Vermont Gas files papers for pipeline through Cornwall, Shoreham

MIDDLEBURY — Vermont Gas Systems on Tuesday officially filed a petition with the state’s Public Service Board (PSB) to launch its proposed “Phase II” natural gas pipeline project from Middlebury to the International Paper Co. mill in Ticonderoga, N.Y., an action that sets the stage for what promises to be months of debate on the controversial plan.
The Phase II plan has already elicited a lot of feedback — much of it negative — from residents along the 23.9-mile pipeline route that would pass from Middlebury through Cornwall and Shoreham, then under Lake Champlain, before reaching its primary destination: International Paper, which would underwrite the $65 million costs of the project. Vermont Gas officials want the Phase II pipeline to follow quickly on the heels of its Phase I pipeline from Colchester to Middlebury that would deliver natural gas to homeowners and businesses in Addison County’s shire town as well as Vergennes and small pockets of users in other communities along the route. Hundreds of Vermonters protested the Phase I pipeline project at a PSB public hearing held in Middlebury on Sept. 10.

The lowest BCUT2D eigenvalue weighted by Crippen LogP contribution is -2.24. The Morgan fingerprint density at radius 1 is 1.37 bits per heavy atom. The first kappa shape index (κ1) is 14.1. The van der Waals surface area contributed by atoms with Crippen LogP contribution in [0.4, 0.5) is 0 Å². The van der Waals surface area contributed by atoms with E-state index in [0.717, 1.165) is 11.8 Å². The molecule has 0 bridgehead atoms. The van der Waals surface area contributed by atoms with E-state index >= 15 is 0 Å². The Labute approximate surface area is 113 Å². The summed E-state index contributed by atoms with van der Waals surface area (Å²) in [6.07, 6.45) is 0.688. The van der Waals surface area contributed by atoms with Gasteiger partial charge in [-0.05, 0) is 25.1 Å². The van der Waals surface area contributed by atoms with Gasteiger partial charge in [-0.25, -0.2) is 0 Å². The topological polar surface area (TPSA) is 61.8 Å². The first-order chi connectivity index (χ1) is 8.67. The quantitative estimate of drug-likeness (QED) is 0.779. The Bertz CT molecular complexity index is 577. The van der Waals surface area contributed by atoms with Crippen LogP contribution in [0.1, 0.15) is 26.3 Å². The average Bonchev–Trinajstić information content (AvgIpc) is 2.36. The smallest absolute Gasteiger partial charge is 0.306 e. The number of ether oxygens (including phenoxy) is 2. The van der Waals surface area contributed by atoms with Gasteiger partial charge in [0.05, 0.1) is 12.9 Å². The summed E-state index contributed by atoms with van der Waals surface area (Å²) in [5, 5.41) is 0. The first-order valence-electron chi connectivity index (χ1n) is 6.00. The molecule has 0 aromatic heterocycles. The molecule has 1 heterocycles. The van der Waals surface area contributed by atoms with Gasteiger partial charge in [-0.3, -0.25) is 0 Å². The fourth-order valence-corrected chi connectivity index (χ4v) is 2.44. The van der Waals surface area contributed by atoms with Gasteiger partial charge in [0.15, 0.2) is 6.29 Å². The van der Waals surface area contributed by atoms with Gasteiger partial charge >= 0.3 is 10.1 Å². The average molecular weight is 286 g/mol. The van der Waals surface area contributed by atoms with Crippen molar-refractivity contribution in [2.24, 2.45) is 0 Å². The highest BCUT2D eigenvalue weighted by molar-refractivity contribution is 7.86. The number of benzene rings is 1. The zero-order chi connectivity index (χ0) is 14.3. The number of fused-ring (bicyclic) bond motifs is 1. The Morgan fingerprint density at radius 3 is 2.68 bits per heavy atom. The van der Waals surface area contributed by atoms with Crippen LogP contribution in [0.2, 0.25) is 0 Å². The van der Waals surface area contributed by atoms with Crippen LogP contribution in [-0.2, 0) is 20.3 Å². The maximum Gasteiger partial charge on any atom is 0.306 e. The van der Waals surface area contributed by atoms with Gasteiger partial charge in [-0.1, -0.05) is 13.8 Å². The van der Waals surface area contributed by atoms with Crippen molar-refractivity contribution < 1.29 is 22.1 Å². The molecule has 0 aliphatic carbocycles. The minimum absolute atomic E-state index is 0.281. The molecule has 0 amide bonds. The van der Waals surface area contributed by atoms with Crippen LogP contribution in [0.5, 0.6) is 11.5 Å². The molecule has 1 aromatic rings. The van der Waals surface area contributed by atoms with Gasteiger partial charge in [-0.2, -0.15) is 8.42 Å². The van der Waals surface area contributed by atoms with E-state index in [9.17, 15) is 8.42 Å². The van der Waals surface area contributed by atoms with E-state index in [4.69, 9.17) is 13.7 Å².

The PSB is currently evaluating the Phase I plan and could issue its decision sometime next month, according to Vermont Gas spokesman Steve Wark. Now the PSB will have a second pipeline application to consider, a review that Wark believes could produce a decision by next summer.
“We’ve spent almost a year on an Addison County route that maximizes the value for Vermonters,” Wark said of the Phase II pipeline.
“And it gets us to Rutland 15 years sooner,” he added, explaining that International Paper’s payout for Phase II will cover $45 million of the expense to bring natural gas to Rutland. Without that revenue, current and future Vermont Gas customers would shoulder that $45 million burden in order to get to Rutland by 2020, according to Wark.
Indeed Vermont Gas has played up the Rutland County angle to its Phase II plan during recent months. Until recently it called the project the “Addison Natural Gas Project,” and it is now referring to it as the “Addison-Rutland Natural Gas Project.”